All of this inspired the man to finally do the research he’d put off for too long. He pulled several books from his shelves and went online and began reading. He started with two local guidebooks, Insects of South-central Alaska and Dragonflies of Alaska. The latter especially proved helpful. From it he learned that more than thirty species of dragonflies inhabit Alaska (including “true” dragonflies and their smaller, more delicate relatives, damselflies, which fold their wings or keep them partly open while resting and are considered weak flyers). Those represent only a miniscule fraction of the 7,000 or so species found worldwide, all belonging to the insect order Odonata, apparently meaning “toothed ones.” He already knew the biodiversity of plants and animals to be low in Alaska when compared to more temperate locales, never mind the tropics, so that didn’t really surprise him. More impressive, perhaps, was that nearly three dozen types of dragonflies reside in so northerly a place.

To be honest, he’d never paid much attention to the different varieties. He wondered if that would change, given his newfound fascination with dragonflies. Or would this be a passing fancy?

He recalled how black-capped chickadees had unexpectedly gained his middle-aged attention nearly a quarter-century earlier, and how they and other local birds—most of them common species that he’d never before noticed—had opened up the man’s world in unimaginable ways and continued to enrich his life to this very day. And what about the wood frogs? For a long time he had no idea they inhabited the Anchorage landscape. Now they were among his favorite wild neighbors and he eagerly anticipated their reemergence every spring. The more he learned about wood frogs, the more miraculous their northern lives seemed. Given all that, and his still-growing curiosity about other life forms, well yeah, it seemed likely dragonflies would have a greater presence in his life.

Besides the basic information it provided about their lives, Dragonflies of Alaska presented some dazzling images of the state’s various species (all of the individuals “posed” in resting positions after being caught and cooled). Perhaps best of all, the guidebook helped the man identify the dragonfly he’d rescued. Almost surely it was Aeshna eremita, the lake darner, largest member of the “blue darner” family, reaching more than three inches long. The biggest dragonflies to inhabit Alaska, blue darners are distinguished by the blue patterns on their long, slender, tail-like abdomens, twin stripes on the thorax (sometimes but not always blue), and strong flying abilities.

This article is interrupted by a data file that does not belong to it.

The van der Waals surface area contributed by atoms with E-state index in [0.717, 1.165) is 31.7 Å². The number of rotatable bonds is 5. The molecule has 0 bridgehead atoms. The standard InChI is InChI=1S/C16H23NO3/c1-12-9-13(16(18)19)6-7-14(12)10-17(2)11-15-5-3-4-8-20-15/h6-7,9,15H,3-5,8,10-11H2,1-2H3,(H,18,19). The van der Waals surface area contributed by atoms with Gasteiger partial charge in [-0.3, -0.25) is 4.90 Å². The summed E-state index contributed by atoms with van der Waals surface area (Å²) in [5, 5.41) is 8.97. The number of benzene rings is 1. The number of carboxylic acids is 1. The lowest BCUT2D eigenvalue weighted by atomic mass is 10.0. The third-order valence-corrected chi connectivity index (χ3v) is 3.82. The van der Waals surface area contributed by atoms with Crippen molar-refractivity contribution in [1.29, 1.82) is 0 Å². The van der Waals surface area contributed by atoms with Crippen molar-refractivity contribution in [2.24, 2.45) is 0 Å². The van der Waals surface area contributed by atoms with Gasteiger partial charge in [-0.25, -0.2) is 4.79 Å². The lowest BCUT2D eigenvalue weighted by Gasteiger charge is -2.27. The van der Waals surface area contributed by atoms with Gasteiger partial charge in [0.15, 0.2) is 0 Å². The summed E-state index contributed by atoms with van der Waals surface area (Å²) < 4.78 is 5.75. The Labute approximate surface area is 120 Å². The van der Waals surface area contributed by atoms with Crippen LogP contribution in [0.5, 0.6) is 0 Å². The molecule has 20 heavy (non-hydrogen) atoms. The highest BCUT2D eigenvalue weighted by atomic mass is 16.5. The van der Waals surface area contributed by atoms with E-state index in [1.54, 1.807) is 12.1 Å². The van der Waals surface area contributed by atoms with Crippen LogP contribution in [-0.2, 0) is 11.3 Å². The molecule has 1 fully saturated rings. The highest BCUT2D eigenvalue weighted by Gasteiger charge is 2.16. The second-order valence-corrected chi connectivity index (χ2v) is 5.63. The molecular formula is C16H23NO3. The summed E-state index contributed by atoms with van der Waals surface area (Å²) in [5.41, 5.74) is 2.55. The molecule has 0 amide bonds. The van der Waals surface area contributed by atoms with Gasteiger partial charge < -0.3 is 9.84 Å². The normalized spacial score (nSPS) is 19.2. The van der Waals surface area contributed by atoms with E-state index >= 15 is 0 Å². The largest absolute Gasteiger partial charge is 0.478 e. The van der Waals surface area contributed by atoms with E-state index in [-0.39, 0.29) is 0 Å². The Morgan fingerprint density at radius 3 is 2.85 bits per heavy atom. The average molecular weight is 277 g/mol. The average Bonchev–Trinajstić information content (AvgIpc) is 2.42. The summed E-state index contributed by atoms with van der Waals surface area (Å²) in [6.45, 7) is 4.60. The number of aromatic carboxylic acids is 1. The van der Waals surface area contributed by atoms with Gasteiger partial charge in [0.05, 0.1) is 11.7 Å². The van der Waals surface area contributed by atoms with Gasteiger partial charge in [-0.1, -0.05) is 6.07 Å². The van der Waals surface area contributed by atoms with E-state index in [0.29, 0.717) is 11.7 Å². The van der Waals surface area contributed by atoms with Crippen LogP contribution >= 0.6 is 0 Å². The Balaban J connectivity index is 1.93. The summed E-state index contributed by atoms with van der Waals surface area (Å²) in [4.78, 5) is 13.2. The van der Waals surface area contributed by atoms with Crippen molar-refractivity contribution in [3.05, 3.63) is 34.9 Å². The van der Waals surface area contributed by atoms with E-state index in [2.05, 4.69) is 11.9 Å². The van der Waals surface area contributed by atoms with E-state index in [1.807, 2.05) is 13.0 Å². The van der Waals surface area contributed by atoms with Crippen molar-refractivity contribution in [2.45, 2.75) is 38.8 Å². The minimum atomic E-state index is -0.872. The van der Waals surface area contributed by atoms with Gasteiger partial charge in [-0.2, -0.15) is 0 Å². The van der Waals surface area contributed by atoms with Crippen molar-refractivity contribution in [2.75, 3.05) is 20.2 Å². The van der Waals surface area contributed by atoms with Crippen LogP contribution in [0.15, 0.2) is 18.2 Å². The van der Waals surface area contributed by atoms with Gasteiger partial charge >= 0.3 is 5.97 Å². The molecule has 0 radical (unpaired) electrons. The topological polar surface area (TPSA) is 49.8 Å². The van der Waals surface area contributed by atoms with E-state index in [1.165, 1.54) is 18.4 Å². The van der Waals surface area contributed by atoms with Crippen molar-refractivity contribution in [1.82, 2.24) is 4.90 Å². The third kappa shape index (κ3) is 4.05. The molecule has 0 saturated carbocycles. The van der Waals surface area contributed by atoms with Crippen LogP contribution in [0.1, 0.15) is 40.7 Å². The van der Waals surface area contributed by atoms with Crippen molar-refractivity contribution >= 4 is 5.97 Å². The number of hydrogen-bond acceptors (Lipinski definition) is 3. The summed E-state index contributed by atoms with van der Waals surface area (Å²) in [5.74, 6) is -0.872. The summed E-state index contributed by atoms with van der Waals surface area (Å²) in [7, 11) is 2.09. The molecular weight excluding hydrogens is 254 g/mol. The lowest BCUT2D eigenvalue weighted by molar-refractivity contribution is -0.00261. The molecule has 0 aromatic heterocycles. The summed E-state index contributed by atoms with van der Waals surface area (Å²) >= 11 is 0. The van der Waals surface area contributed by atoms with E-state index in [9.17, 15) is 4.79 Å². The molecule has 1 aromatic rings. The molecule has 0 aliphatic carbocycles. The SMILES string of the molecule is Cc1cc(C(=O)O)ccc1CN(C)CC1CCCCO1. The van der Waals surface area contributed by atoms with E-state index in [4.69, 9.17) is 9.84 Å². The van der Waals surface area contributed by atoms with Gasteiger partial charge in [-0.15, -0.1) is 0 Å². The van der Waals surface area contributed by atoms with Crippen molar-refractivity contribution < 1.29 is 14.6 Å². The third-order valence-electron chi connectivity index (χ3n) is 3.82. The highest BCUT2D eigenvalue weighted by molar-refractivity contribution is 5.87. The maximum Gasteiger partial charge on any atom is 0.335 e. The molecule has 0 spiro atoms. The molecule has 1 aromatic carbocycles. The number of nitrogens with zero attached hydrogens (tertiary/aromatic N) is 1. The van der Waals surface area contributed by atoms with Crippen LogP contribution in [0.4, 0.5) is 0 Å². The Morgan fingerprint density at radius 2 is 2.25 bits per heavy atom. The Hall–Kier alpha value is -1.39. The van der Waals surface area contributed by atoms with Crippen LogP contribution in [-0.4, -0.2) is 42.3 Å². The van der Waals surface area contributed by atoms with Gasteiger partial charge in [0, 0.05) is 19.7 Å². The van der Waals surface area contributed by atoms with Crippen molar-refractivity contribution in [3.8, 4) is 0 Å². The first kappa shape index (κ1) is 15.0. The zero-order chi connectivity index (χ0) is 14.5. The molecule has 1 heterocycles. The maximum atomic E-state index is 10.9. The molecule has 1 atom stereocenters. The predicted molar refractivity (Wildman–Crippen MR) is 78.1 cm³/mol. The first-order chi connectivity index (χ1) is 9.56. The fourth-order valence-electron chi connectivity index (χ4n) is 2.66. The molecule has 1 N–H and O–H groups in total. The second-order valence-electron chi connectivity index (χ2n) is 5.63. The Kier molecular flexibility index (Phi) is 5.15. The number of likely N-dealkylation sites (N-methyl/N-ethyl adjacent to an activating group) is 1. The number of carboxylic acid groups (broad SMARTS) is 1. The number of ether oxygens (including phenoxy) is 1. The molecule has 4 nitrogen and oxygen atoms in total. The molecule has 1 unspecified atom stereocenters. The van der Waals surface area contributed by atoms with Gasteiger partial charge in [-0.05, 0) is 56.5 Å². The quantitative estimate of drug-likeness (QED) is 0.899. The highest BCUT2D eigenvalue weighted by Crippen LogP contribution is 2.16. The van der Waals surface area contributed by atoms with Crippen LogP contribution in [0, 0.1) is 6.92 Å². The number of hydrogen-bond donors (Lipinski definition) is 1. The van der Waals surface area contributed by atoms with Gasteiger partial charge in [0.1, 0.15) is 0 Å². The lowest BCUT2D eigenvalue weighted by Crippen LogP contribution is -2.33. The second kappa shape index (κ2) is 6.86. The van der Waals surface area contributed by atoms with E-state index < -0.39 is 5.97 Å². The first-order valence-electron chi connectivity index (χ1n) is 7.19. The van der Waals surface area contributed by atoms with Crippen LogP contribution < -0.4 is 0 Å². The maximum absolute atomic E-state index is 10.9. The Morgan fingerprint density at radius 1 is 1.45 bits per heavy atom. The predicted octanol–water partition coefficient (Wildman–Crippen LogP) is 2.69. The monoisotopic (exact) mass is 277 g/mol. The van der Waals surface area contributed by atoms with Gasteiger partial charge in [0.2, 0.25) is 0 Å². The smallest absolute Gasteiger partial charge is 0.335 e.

Numbering seven species, members of Alaska’s blue darner family may remain in their larval form for up to five years before transforming to adults, while the adults live only eight to ten weeks. So that lake darner the man found on his lawn in early September might simply have died from what we humans call “natural causes” tied to old age. While in their prime, blue darners are known for venturing far from water and may be encountered just about anywhere, including parking lots and roadways. When Alaskans smack into a dragonfly while driving, chances are good it’s a blue darner.

They also display fierce predatory behavior, which begins while they’re still larvae. Up to 1½ inches long, the larval forms may capture not only other insects, but also tadpoles and even small fish, helped by a hinged and serrated lower lip (called a labium) that folds under the head until some unsuspecting prey comes within striking distance. Then they shoot out the labium at “lightning speed” and grasp their victim in a toothy death grip. As if that weren’t frightening enough, the larvae can surge through the water using a form of jet propulsion, accomplished by squirting water out of the back of their abdomen. It sounded to the man like a pollywog’s worst nightmare.

 Dragonfly adults are every bit as ferocious and even more skilled at capturing prey, as the man learned from a fascinating New York Times article he discovered online. Research has shown them to be arguably the world’s most capable hunters, snatching their prey out of the air more than nine out of every ten times they try. That helps feed their enormous appetites. By one scientist’s count, a dragonfly monitored in a lab once caught and ate 30 flies without stopping for a break. It only ended feasting when no more flies remained.

Researchers have linked dragonflies’ unmatched hunting proficiency to their extraordinary eyes and wings, along with an aptitude for “selective attention,” the ability to focus on a single target amidst a swirling crowd of insects. That’s a talent we humans don’t ordinarily attribute to what we consider more “primitive” forms of life.

The more the man read, the more amazing it all seemed: the scientific research that enabled such discoveries, Natalie Angier’s wonderfully engaging reportage of that research, and especially the dragonflies themselves. Another example: scientists who study dragonflies say their eyes are the largest and likely the sharpest of any insect, in Angier’s words, “a pair of giant spheres each built of some 30,000 pixel-like facets” that dominant the head. One of the many scientists she interviewed explained that those immense eyes give dragonflies “a full field of vision. They can see you when they’re flying toward you and still see you when they’re flying away.”

So, the man reflected, standing in the company of hovering dragonflies, I might be watched even when they seem to be looking elsewhere. How cool is that?